When removing snow from rooftops and working at height, OSHA recommends employers first evaluate snow removal tasks for hazards. That includes making a plan, such as looking for ways to do the job without actually setting foot on the rooftop. Just as important, employers should identify the proper personal protective equipment (PPE) for the job and ensure that workers are trained on how to use it correctly.

OSHA’s online resource about winter hazards, https://www.osha.gov/dts/weather/winter_weather/hazards_precautions.html, includes guidance for driving, dealing with stranded vehicles, shoveling snow and using powered equipment such as snow blowers, preventing slips on snow and ice, working near or repairing downed or damaged power lines, and removing fallen limbs or trees.

The Ready.gov webpage at https://www.ready.gov/winter-weather offers a number of precautions to take before driving in winter weather, especially if there are watches or warnings in effect. Some of those tips are:
-Keeping the gas tank full to keep the fuel line from freezing.
-Letting someone know your destination, route, and when you expect to arrive.
-Keeping a cell phone or other emergency communication device with you.
-Packing your vehicle with an emergency kit that includes thermal blankets, extra winter clothes, a basic tool kit, (including a good knife and jumper cables), an ice scraper and shovel, flashlights or battery-powered lanterns with extra batteries, and high calorie, nonperishable food and water.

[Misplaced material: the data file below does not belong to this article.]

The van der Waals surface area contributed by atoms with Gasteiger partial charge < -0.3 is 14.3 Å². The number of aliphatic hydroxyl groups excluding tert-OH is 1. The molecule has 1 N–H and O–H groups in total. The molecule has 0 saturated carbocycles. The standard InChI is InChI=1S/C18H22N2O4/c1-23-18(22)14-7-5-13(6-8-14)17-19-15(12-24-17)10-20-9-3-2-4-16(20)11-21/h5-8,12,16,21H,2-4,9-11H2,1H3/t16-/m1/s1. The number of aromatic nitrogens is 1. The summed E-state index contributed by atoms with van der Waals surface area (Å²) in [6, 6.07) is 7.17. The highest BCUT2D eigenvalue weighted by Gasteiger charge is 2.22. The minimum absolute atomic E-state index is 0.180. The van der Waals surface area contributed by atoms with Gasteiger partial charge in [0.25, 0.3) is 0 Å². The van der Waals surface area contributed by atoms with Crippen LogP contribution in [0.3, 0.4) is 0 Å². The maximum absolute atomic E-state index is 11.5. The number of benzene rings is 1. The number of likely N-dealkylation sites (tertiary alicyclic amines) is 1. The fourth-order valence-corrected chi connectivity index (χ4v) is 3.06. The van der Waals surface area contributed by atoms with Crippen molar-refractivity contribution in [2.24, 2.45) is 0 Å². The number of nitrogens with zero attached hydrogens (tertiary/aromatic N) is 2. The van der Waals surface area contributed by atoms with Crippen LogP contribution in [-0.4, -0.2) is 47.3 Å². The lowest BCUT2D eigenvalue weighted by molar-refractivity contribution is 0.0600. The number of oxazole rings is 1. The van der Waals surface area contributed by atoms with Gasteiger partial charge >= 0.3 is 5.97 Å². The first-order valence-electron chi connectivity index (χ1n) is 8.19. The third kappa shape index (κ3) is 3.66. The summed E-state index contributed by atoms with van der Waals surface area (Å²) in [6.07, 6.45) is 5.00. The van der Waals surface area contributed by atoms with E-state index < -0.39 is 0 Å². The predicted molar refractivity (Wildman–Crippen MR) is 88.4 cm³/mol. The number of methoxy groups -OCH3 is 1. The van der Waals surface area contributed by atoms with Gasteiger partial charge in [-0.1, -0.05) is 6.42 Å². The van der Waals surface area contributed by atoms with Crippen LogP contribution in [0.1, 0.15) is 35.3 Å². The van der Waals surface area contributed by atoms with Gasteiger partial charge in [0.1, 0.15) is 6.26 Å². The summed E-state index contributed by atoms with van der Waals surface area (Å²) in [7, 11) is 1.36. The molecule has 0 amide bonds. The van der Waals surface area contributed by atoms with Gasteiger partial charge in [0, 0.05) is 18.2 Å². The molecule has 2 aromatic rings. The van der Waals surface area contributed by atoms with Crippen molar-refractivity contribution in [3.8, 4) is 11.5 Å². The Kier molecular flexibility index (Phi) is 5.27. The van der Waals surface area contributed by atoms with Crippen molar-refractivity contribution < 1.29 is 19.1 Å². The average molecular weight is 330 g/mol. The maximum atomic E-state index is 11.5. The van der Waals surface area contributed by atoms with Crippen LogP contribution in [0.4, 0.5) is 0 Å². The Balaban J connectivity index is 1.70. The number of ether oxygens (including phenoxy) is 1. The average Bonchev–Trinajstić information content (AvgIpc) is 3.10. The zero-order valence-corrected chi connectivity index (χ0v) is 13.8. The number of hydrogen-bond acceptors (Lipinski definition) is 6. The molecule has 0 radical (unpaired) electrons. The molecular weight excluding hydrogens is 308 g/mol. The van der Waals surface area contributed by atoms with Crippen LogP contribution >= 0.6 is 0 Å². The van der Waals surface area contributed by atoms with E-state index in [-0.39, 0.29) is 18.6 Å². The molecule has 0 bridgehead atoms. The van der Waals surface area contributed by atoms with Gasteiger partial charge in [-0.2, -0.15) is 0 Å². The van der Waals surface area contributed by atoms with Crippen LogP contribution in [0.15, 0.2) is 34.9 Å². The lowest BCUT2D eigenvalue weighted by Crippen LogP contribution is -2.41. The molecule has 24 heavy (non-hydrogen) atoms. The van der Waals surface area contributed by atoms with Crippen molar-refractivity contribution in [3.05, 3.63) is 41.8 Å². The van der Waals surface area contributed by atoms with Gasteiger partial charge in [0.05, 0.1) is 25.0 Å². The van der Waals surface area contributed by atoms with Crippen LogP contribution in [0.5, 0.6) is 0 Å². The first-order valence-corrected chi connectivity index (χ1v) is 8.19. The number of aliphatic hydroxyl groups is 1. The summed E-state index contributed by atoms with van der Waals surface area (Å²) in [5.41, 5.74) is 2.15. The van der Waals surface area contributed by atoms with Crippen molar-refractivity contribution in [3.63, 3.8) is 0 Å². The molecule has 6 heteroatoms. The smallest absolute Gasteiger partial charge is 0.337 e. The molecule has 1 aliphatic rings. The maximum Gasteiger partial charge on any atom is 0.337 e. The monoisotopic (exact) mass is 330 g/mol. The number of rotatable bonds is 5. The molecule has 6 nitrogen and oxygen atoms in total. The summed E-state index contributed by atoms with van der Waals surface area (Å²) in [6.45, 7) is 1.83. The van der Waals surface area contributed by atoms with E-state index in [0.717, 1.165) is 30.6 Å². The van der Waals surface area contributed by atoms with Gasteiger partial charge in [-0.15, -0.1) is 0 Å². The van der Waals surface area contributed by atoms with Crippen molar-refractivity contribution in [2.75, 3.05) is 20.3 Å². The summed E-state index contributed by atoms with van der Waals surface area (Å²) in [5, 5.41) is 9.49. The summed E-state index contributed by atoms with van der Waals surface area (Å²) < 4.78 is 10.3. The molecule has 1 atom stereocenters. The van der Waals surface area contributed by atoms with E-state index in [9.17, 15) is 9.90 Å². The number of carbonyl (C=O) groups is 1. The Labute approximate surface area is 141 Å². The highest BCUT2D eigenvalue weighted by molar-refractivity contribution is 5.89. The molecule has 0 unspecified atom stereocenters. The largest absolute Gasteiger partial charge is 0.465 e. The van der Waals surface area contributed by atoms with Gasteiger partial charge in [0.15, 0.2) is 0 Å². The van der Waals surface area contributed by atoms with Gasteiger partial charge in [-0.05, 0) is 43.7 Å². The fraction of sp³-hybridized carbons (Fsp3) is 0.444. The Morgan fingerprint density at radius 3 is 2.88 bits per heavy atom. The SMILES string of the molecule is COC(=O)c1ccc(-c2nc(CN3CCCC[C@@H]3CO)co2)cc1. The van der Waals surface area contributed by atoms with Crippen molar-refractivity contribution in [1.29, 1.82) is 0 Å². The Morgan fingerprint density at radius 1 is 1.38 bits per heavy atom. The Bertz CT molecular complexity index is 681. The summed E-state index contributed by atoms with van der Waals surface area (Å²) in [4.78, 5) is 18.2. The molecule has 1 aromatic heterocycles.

-Having a supply of material such as rock salt or sand for extra traction under tires.

With the ever-growing use of social media, it might come as no surprise that Ready.gov also offers a Winter Weather Safety Social Media Toolkit (https://www.ready.gov/winter-toolkit) with winter weather safety and preparedness messages to be shared through social media channels.

A new report from ASSE's Center for Safety and Health Sustainability covers its second analysis of how recognized "sustainable" companies report occupational injuries, illnesses, and fatalities. Entitled "The Need for Standardized Sustainability Reporting Practices," the report recommends global initiatives that index corporate sustainability should include companies' commitment to safe and healthy for workers.

http://www.centershs.org/assets/docs/NeedForSustainabilityReporting-Final-August.pdf

Tagged in: sustainability